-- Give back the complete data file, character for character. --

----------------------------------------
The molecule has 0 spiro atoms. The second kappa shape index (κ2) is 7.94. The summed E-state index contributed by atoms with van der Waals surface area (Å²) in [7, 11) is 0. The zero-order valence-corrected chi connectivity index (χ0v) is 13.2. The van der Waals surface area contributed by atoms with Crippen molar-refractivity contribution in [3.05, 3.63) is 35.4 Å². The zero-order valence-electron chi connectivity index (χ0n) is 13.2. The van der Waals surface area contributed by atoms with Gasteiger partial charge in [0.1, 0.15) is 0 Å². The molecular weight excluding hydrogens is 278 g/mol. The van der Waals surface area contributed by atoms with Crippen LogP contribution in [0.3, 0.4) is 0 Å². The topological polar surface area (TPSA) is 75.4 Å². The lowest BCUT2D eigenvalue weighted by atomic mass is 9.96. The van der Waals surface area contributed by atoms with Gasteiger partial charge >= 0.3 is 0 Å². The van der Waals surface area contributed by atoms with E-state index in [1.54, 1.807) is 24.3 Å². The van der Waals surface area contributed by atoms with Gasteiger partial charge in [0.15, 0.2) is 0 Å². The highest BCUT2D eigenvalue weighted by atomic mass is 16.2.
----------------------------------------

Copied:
The molecule has 0 spiro atoms. The second kappa shape index (κ2) is 7.94. The summed E-state index contributed by atoms with van der Waals surface area (Å²) in [7, 11) is 0. The zero-order valence-corrected chi connectivity index (χ0v) is 13.2. The van der Waals surface area contributed by atoms with Crippen molar-refractivity contribution in [3.05, 3.63) is 35.4 Å². The zero-order valence-electron chi connectivity index (χ0n) is 13.2. The van der Waals surface area contributed by atoms with Gasteiger partial charge in [0.1, 0.15) is 0 Å². The molecular weight excluding hydrogens is 278 g/mol. The van der Waals surface area contributed by atoms with Crippen LogP contribution in [0.3, 0.4) is 0 Å². The topological polar surface area (TPSA) is 75.4 Å². The lowest BCUT2D eigenvalue weighted by atomic mass is 9.96. The van der Waals surface area contributed by atoms with Gasteiger partial charge >= 0.3 is 0 Å². The van der Waals surface area contributed by atoms with E-state index in [1.54, 1.807) is 24.3 Å². The van der Waals surface area contributed by atoms with Gasteiger partial charge in [0.15, 0.2) is 0 Å². The highest BCUT2D eigenvalue weighted by atomic mass is 16.2.